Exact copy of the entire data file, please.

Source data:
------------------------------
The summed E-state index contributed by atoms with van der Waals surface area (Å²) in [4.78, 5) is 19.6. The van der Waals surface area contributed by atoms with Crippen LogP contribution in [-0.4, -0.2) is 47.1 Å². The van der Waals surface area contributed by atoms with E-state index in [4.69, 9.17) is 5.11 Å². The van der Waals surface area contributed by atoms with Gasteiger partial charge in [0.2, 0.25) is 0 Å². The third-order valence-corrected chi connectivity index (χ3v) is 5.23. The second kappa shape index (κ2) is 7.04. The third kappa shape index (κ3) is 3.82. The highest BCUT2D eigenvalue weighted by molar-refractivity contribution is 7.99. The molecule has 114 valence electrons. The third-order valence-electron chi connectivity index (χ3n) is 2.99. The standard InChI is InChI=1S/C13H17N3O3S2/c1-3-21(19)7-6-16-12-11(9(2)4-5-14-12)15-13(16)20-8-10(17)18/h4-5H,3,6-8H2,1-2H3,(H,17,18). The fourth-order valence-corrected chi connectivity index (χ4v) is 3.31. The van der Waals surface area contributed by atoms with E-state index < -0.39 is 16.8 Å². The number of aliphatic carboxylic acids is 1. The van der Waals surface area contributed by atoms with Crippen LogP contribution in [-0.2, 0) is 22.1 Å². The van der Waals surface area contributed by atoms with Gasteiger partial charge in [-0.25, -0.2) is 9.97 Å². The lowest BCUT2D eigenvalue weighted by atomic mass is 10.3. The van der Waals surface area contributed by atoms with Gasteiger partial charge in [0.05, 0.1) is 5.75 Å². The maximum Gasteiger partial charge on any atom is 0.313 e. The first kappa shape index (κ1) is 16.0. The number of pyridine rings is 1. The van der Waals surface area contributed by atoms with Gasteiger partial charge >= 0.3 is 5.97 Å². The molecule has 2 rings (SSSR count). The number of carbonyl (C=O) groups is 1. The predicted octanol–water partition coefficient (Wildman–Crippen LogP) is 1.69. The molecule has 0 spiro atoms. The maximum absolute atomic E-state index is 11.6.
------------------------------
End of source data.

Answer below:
The summed E-state index contributed by atoms with van der Waals surface area (Å²) in [4.78, 5) is 19.6. The van der Waals surface area contributed by atoms with Crippen LogP contribution in [-0.4, -0.2) is 47.1 Å². The van der Waals surface area contributed by atoms with E-state index in [4.69, 9.17) is 5.11 Å². The van der Waals surface area contributed by atoms with Gasteiger partial charge in [0.2, 0.25) is 0 Å². The third-order valence-corrected chi connectivity index (χ3v) is 5.23. The second kappa shape index (κ2) is 7.04. The third kappa shape index (κ3) is 3.82. The highest BCUT2D eigenvalue weighted by molar-refractivity contribution is 7.99. The molecule has 114 valence electrons. The third-order valence-electron chi connectivity index (χ3n) is 2.99. The standard InChI is InChI=1S/C13H17N3O3S2/c1-3-21(19)7-6-16-12-11(9(2)4-5-14-12)15-13(16)20-8-10(17)18/h4-5H,3,6-8H2,1-2H3,(H,17,18). The fourth-order valence-corrected chi connectivity index (χ4v) is 3.31. The van der Waals surface area contributed by atoms with E-state index < -0.39 is 16.8 Å². The number of aliphatic carboxylic acids is 1. The van der Waals surface area contributed by atoms with Crippen LogP contribution in [-0.2, 0) is 22.1 Å². The van der Waals surface area contributed by atoms with Gasteiger partial charge in [-0.25, -0.2) is 9.97 Å². The lowest BCUT2D eigenvalue weighted by atomic mass is 10.3. The van der Waals surface area contributed by atoms with Gasteiger partial charge in [0.05, 0.1) is 5.75 Å². The maximum Gasteiger partial charge on any atom is 0.313 e. The first kappa shape index (κ1) is 16.0. The number of pyridine rings is 1. The van der Waals surface area contributed by atoms with Gasteiger partial charge >= 0.3 is 5.97 Å². The molecule has 2 rings (SSSR count). The number of carbonyl (C=O) groups is 1. The predicted octanol–water partition coefficient (Wildman–Crippen LogP) is 1.69. The molecule has 0 spiro atoms. The maximum absolute atomic E-state index is 11.6.